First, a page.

4:30 p.m. – Networking Reception, Petit Biotech Building Atrium


WEDNESDAY, MAY 13, 2020

8:00 a.m. – Keynote Presentation – How to Move Technology into Clinical Trials
Daria Mochly-Rosen, Ph.D., George D. Smith Professor in Translational Medicine, Stanford University

Daria Mochly-Rosen, Ph.D., is a chemist turned drug developer with clinical trials experience. Mochly-Rosen founded Stanford’s SPARK program to provide a cost-effective model to generate diagnostic and drug proof of concept using out-of-the-box academic approaches combined with industry standards. Product proposals are reviewed annually by an expert panel of faculty and industry advisors. The panel reviews new, unlicensed disclosures made to the University Office of Technology Licensing as well as proposals submitted from across the university. SPARK Scholars are funded for an average of two years and participate in weekly seminars with industry and academic experts. In addition, Mochly-Rosen runs a multi-disciplinary research lab that includes chemists, biochemists, biologists, and physician scientists. She has a Ph.D. from Weizmann Institute, Israel in Chemical Immunology and a B.S. from Tel Aviv University, Israel in Life Sciences.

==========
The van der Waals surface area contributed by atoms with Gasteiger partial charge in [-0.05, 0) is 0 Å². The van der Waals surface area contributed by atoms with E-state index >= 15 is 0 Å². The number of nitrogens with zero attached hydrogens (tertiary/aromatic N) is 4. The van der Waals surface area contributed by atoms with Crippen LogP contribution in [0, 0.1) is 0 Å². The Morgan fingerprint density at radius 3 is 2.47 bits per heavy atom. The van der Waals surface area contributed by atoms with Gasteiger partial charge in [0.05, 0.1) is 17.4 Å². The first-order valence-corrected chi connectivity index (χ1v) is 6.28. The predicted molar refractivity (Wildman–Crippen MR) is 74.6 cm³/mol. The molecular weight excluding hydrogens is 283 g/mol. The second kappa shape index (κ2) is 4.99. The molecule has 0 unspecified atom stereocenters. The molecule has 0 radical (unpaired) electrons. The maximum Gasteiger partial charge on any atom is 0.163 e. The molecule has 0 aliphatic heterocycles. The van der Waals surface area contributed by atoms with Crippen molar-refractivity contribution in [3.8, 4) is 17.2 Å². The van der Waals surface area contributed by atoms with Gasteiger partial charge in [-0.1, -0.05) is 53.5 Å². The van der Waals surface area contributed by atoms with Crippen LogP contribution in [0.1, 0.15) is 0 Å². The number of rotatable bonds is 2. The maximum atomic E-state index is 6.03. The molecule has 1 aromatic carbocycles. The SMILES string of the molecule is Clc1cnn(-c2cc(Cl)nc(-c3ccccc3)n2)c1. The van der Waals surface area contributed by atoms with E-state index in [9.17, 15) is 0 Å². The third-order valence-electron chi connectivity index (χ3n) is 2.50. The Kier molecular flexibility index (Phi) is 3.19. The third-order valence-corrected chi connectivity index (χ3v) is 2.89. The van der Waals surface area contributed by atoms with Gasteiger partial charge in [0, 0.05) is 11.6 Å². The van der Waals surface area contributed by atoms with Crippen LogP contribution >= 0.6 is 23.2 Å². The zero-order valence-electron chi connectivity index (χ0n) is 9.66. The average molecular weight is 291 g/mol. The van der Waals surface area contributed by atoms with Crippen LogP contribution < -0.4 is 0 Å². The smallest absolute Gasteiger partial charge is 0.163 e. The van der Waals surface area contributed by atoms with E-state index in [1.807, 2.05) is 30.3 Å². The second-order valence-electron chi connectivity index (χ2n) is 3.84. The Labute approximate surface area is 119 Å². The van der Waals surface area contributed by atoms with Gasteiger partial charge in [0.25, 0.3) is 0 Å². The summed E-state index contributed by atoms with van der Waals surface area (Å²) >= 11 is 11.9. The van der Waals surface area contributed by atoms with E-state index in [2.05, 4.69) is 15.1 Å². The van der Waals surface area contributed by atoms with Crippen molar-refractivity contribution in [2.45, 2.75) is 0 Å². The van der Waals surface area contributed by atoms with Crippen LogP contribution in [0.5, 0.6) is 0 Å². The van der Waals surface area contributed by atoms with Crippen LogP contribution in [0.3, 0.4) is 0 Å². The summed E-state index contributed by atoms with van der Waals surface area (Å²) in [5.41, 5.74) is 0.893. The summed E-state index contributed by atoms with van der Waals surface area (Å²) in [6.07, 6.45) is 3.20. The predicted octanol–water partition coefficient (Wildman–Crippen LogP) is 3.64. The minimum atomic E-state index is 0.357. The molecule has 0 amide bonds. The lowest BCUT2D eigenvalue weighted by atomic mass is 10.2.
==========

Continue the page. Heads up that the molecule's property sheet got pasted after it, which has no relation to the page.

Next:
9:00 a.m. – Health Information Technology Regulatory and Deep Technology Commercialization
This session will offer best practices for thinking about and assisting in drafting patents, answering office actions, and focusing on IP so that it is ready for venture capital investors. Case studies from other academic inventors will be presented to enhance learning and stimulate audience participation.

Session Facilitators: 
John Sears, J.D., Ph.D., CLP - Director of Intellectual Property, Anzu Partners LLC